William Christenberry. Withering grave, fading memory.

Claude Cahuns image „La Père“ reminded me of another photograph.
It’s a strange conjunction, fort the images have nothing in common
but their being staged in a sand covered arena.

I was looking for it among the photographs of Walker Evans,
until I found it, one stop further on in a book by William Christenberry.




This is one of those photographs that have a special relevance to me,
a relevance that must be obscure to you.

A small format, simple composition, the technique unimpressive.

A longish pile of sand, on both ends a worthless board. In between,
just stuck into the sand, flowers, that I hold for artificial plastic ones until I detect some dry leaves. The flowers must have been put there just recently. The sand is still moist, just its surface is already dry. On the upper edge of the image a rectangular shape, maybe serving in a similar function as the clearly visible boards. As element of the images composition it serves as a moment of tension, and constitutes a triangle with the other boards , thus leading the eye movements of the spectator.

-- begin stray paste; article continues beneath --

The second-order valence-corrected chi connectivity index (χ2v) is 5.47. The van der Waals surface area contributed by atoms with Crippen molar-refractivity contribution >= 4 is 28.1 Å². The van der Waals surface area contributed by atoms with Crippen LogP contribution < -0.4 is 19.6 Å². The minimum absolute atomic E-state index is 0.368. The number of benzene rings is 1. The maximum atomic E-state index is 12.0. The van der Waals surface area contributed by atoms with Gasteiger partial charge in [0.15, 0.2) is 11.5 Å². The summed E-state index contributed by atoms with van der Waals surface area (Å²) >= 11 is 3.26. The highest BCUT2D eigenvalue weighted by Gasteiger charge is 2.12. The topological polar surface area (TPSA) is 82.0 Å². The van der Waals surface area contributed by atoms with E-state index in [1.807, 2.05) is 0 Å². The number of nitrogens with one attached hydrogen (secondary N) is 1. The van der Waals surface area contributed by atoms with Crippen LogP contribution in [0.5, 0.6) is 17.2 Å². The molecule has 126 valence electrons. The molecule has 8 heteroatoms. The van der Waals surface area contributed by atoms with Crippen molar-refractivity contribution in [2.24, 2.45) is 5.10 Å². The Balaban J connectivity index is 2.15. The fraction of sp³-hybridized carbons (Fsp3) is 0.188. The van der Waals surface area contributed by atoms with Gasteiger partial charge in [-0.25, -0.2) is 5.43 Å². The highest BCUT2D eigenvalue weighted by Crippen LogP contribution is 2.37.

The color of the image is reduced, almost monochrome.

It’s a fragile image, and an image that raises more questions than answers them.
But I never have had an innocent look at this photograph, for it is accompanied by the following:

Child´s Grave with Rosebuds, Hale Country Alabama 1975.

I am puzzled by the meagerness of this gravesite, its improvised volatileness,
I am puzzled by this pile of sand, that soon could be leveled.

Roses in the sand, soon to wither.
Cut flowers, they never could have grown here.

Why is this grave so miserable,
in the year of 1975,
on the territory of one of the wealthiest countries on earth.

A moment in the chronology of time,
a still-life that tells about death,
and with all it’s silence and torpor touches my heart and mind
igniting a flow of thoughts and emotions.